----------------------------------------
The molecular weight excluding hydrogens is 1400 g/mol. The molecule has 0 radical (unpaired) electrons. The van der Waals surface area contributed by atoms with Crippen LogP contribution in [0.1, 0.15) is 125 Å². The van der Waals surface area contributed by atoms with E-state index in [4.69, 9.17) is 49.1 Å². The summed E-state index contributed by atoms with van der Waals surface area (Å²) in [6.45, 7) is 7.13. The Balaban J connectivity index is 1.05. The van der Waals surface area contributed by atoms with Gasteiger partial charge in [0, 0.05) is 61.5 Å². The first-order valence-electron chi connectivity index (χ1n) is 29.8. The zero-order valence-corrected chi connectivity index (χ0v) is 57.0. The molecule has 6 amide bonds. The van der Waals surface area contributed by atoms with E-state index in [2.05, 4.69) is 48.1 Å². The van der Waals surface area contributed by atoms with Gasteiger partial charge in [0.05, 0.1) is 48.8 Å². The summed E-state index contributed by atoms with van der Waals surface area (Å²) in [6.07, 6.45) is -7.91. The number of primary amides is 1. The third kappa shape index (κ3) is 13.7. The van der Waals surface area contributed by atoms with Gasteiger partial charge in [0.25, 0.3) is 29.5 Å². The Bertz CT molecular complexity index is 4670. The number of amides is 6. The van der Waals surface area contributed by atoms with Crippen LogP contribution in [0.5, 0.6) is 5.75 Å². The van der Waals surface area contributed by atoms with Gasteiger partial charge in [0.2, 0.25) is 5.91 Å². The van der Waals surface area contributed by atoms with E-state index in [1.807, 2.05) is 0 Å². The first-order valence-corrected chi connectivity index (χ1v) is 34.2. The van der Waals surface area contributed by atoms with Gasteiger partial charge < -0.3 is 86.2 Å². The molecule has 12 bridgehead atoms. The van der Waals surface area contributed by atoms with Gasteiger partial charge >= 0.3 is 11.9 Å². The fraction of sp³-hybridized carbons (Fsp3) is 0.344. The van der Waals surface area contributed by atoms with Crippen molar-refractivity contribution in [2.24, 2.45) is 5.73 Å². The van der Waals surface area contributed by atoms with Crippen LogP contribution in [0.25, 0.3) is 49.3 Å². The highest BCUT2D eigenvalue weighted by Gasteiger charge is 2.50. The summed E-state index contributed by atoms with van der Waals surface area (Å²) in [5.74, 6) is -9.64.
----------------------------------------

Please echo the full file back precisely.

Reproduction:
The molecular weight excluding hydrogens is 1400 g/mol. The molecule has 0 radical (unpaired) electrons. The van der Waals surface area contributed by atoms with Crippen LogP contribution in [0.1, 0.15) is 125 Å². The van der Waals surface area contributed by atoms with E-state index in [4.69, 9.17) is 49.1 Å². The summed E-state index contributed by atoms with van der Waals surface area (Å²) in [6.45, 7) is 7.13. The Balaban J connectivity index is 1.05. The van der Waals surface area contributed by atoms with Gasteiger partial charge in [0, 0.05) is 61.5 Å². The first-order valence-electron chi connectivity index (χ1n) is 29.8. The zero-order valence-corrected chi connectivity index (χ0v) is 57.0. The molecule has 6 amide bonds. The van der Waals surface area contributed by atoms with E-state index in [2.05, 4.69) is 48.1 Å². The van der Waals surface area contributed by atoms with Gasteiger partial charge in [0.05, 0.1) is 48.8 Å². The summed E-state index contributed by atoms with van der Waals surface area (Å²) in [6.07, 6.45) is -7.91. The number of primary amides is 1. The third kappa shape index (κ3) is 13.7. The van der Waals surface area contributed by atoms with Gasteiger partial charge in [0.25, 0.3) is 29.5 Å². The Bertz CT molecular complexity index is 4670. The number of amides is 6. The van der Waals surface area contributed by atoms with Crippen LogP contribution in [0.5, 0.6) is 5.75 Å². The van der Waals surface area contributed by atoms with Gasteiger partial charge in [0.2, 0.25) is 5.91 Å². The van der Waals surface area contributed by atoms with E-state index in [1.807, 2.05) is 0 Å². The first-order valence-corrected chi connectivity index (χ1v) is 34.2. The van der Waals surface area contributed by atoms with Gasteiger partial charge < -0.3 is 86.2 Å². The molecule has 12 bridgehead atoms. The van der Waals surface area contributed by atoms with Gasteiger partial charge >= 0.3 is 11.9 Å². The fraction of sp³-hybridized carbons (Fsp3) is 0.344. The van der Waals surface area contributed by atoms with Crippen molar-refractivity contribution in [2.24, 2.45) is 5.73 Å². The van der Waals surface area contributed by atoms with Crippen LogP contribution in [0.25, 0.3) is 49.3 Å². The highest BCUT2D eigenvalue weighted by Gasteiger charge is 2.50. The summed E-state index contributed by atoms with van der Waals surface area (Å²) in [5.74, 6) is -9.64.